|John & Robert - photo by Hank Walker 1960|
John Kennedy inspired me. I joined the Peace Corps. His murdered brother Robert continued to inspire - embracing the cause of Cesar Chavez to unionize California's farmworkers. Their memory still inspires me. - GWC
by Robert Dallek
Kennedy’s greatest success was the very thing that critics often cast as a shortcoming: his charisma, his feel for the importance of inspirational leadership and his willingness to use it to great ends.
Kennedy saw the presidency as the vital center of government, and a president’s primary goal as galvanizing commitments to constructive change. He aimed to move the country and the world toward a more peaceful future, not just through legislation but through inspiration.
Kennedy’s presidential ambitions rested on his understanding of what Washington, Jefferson, Lincoln and F.D.R. had done. Like them, he relied on the spoken word, but he had the advantage of television in reaching millions of people around the globe. And like those predecessors, he saw the need for actions that gave meaning to his rhetoric.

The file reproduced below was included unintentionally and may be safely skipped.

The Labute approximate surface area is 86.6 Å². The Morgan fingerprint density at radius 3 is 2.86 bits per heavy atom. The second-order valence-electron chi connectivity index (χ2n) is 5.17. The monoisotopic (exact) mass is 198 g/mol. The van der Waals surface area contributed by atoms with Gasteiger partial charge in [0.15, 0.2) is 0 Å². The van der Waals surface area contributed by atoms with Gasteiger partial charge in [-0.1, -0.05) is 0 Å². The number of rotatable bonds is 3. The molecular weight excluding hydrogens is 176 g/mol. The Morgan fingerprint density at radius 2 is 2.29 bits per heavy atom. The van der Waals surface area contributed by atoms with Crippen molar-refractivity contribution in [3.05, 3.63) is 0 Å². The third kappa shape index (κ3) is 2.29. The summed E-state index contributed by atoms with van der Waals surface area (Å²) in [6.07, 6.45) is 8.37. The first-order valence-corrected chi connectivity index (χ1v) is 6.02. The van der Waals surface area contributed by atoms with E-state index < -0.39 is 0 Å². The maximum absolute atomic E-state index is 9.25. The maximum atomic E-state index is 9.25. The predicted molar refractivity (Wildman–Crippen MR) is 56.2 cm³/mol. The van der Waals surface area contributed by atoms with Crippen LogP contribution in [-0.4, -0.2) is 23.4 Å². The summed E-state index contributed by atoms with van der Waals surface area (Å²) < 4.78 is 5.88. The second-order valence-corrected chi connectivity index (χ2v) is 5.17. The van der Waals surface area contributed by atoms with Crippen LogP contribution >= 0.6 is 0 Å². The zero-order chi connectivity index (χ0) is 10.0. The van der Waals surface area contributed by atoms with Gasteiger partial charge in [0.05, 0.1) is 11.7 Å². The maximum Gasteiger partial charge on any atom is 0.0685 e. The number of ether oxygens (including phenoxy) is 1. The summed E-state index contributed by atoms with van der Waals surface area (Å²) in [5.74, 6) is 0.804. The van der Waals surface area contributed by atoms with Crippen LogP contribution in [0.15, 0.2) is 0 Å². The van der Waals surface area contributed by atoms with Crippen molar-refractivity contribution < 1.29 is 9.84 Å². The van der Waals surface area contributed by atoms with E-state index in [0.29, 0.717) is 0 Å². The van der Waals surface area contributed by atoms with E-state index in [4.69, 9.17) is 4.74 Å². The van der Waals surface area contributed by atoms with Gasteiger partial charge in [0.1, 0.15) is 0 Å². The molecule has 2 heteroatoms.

The requests in his Inaugural Address — for Americans to put their country ahead of their selfish concerns and to peoples everywhere to join in a new quest for peace — found substance in the Peace Corps and the Alliance for Progress. His call in May 1961 for a manned mission to the Moon and his “peace speech” in June 1963 urging Americans to re-examine their attitude toward the Soviet Union were aimed at promoting national unity and international accord.
Compared with other recent presidents whose stumbles and failures have assaulted the national self-esteem, memories of Kennedy continue to give the country faith that its better days are ahead. That’s been reason enough to discount his limitations and remain enamored of his presidential performance.
Robert Dallek is a professor emeritus in history at the University of California, Los Angeles, and the author, most recently, of “Camelot’s Court: Inside the Kennedy White House.”